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Video, Advertising, and Online

? Corporate blogging is far bigger than it appears |


| Google and Yahoo trail in key e-commerce metric ?

February 14, 2006

Video, Advertising, and Online

Heather Green

I chatted with Tracey Scheppach, an exec at the ad agency Starcom who's in charge of figuring out how to advertise on all this new digital video online, on cell phones, on cable video on demand.

So how fast is this digital video world moving? Here's one example. Scheppach was surprised that, when Apple first announced video downloads on iTunes, the only option for making money on downloads was by selling.

I was kind of perplexed by this too. And so was Fred Wilson! Why not offer the option of either buying an ad free copy of Lost for $1.99 or a free copy that's chock full of ads?

Her take? That the deal to do downloads was done so quickly that they couldn't put in place a way to do ads. But now, companies, including Disney are starting to offer ad-supported, free downloads.

10:00 AM

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If you watch the video about which I posted earlier today ( ), and which shows up on a variety video hosting sites, you'll notice what looks like the simplest of ads at the beginning... possibly grafted on to the original footage without permission. This has me wondering how many ad parasites will try to leverage viral content.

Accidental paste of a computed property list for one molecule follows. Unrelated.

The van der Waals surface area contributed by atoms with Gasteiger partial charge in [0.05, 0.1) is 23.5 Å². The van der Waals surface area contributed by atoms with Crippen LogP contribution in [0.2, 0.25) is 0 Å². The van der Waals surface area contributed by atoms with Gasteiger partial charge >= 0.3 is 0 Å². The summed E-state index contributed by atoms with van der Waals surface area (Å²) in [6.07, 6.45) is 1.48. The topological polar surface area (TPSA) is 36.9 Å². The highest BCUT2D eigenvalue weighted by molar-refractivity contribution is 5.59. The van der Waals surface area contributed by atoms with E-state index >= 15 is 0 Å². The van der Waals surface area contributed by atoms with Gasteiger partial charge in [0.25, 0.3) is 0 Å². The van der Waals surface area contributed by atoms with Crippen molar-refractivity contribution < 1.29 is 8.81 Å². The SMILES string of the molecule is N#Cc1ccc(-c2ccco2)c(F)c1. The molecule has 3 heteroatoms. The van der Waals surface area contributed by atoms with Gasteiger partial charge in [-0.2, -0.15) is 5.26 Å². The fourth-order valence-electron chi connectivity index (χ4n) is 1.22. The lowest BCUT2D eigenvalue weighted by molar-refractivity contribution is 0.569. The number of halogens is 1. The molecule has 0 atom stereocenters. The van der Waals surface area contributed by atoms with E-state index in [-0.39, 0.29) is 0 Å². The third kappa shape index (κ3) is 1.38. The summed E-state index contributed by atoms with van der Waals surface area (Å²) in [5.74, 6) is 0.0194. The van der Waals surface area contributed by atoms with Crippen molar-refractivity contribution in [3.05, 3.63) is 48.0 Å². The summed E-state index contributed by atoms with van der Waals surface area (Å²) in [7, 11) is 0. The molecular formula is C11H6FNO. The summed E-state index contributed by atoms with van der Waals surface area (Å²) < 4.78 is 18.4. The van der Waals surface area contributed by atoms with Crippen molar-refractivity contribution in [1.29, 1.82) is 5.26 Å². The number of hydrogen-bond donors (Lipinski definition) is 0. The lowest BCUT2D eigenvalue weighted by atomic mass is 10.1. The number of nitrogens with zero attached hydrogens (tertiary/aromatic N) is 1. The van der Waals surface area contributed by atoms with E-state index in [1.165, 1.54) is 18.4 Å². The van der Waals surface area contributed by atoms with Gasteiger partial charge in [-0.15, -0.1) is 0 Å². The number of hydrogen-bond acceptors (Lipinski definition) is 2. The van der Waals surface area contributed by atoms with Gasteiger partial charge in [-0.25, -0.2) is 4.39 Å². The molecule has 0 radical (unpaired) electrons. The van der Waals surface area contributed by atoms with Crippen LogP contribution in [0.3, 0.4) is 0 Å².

I almost mentioned it, but there were other things on my mind. So I'm glad to see someone else pointing out the lack of advertising options for video content.

The other thing on my mind is: where is the advertising model for uploaded and *shared* videos? Is it out there?

Posted by: csven at February 14, 2006 07:29 PM

Well, television shows were never free on there, but for some time, you could watch music videos on iTunes for zero cost - though I don't believe they were downloadable. I'm wondering if they used that as some sort of model to figure out what kind of volume they'd do.

Also, when ads are sold for television, they're probably not "contracted" for use online (a similar situation is with online radio, which sometimes has empty slots in local commercial spots), so it would be extra legwork for the salespeople. Plus, the folks who buy online might be the same folks who fast forward through ads on their DVRs.

Posted by: Tom Biro at February 14, 2006 11:59 PM

Hi Tom,

If I remember right, what changed with the online music videos was that the music companies started charging for those. So the online sites had to pony up and subsidize the cost or ask people to pay.

Posted by: Heather Green at February 15, 2006 11:34 AM

see also

Posted by: at February 16, 2006 08:44 AM

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